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. 2018;45(1-2):1-17.
doi: 10.1159/000485503. Epub 2018 Feb 27.

Genetic Variation in Genes Underlying Diverse Dementias May Explain a Small Proportion of Cases in the Alzheimer's Disease Sequencing Project

Free PMC article

Genetic Variation in Genes Underlying Diverse Dementias May Explain a Small Proportion of Cases in the Alzheimer's Disease Sequencing Project

Elizabeth E Blue et al. Dement Geriatr Cogn Disord. .
Free PMC article


Background/aims: The Alzheimer's Disease Sequencing Project (ADSP) aims to identify novel genes influencing Alzheimer's disease (AD). Variants within genes known to cause dementias other than AD have previously been associated with AD risk. We describe evidence of co-segregation and associations between variants in dementia genes and clinically diagnosed AD within the ADSP.

Methods: We summarize the properties of known pathogenic variants within dementia genes, describe the co-segregation of variants annotated as "pathogenic" in ClinVar and new candidates observed in ADSP families, and test for associations between rare variants in dementia genes in the ADSP case-control study. The participants were clinically evaluated for AD, and they represent European, Caribbean Hispanic, and isolate Dutch populations.

Results/conclusions: Pathogenic variants in dementia genes were predominantly rare and conserved coding changes. Pathogenic variants within ARSA, CSF1R, and GRN were observed, and candidate variants in GRN and CHMP2B were nominated in ADSP families. An independent case-control study provided evidence of an association between variants in TREM2, APOE, ARSA, CSF1R, PSEN1, and MAPT and risk of AD. Variants in genes which cause dementing disorders may influence the clinical diagnosis of AD in a small proportion of cases within the ADSP.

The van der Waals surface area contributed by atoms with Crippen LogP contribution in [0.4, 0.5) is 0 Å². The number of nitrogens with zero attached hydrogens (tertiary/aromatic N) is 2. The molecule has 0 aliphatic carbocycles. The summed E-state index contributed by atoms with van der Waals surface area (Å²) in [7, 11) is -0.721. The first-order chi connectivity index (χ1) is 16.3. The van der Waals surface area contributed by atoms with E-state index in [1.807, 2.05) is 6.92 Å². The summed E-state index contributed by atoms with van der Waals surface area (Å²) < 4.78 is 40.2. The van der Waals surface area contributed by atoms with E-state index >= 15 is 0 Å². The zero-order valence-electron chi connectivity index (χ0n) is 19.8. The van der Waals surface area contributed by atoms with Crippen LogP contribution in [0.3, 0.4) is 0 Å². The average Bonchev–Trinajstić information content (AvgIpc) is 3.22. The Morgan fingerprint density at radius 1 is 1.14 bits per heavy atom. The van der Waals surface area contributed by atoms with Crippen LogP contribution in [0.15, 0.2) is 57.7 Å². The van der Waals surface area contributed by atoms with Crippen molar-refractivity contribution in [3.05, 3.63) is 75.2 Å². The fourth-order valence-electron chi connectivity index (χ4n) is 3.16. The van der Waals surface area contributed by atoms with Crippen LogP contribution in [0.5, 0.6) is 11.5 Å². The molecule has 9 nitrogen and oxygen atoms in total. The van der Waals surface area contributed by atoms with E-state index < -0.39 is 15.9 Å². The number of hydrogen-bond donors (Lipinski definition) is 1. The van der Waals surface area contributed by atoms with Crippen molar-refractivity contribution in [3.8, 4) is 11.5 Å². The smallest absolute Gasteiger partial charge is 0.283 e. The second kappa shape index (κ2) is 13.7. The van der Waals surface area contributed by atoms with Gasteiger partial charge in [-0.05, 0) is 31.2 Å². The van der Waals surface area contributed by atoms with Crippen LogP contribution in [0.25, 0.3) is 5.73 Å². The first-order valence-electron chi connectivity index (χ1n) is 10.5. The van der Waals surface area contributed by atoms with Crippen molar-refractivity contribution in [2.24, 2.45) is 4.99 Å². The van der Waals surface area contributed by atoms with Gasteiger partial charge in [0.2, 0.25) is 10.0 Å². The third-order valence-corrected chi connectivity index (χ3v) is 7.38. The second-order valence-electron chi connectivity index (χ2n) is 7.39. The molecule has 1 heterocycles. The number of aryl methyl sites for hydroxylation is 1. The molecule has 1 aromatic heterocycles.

Keywords: Alzheimer genetics; Alzheimer’s disease; Arylsulfatase A pseudodeficiency; Candidate genes; ClinVar; Frontotemporal dementia; Pathogenicity; Rare variants.

Conflict of interest statement

Conflicts of Interest

All authors declare no conflicts of interest.


Figure 1
Figure 1. Distribution of consequential ClinVar SNVs across dementia genes
Y axis = number of pathogenic/likely pathogenic/risk variant/protective variants meeting inclusion criteria. Black: missense variants, white: start or stop gain or loss or frameshift, dark grey: splice donor/acceptor/region variant, light grey: 3’UTR variant.
Figure 2
Figure 2. Percent of SNVs passing pathogenic/deleterious/conserved thresholds across SNV data sets
PolyPhen2: 143/496 SNVs were missing data, SIFT scores: 116/496 SNVs were missing data, phred-scaled CADD scores: 85/496 were missing data, GERP scores: 85/496 SNVs are missing data. Black: All consequential variants in 1000 genomes, dark grey = consequential variants in 1000 genomes with minor allele frequency < 0.001 in 1000 Genomes, Exome Sequencing Project, and Exome Aggregation Consortium data sets, white: consequential variants reported in ClinVar, light grey: consequential variants in CPD controls.

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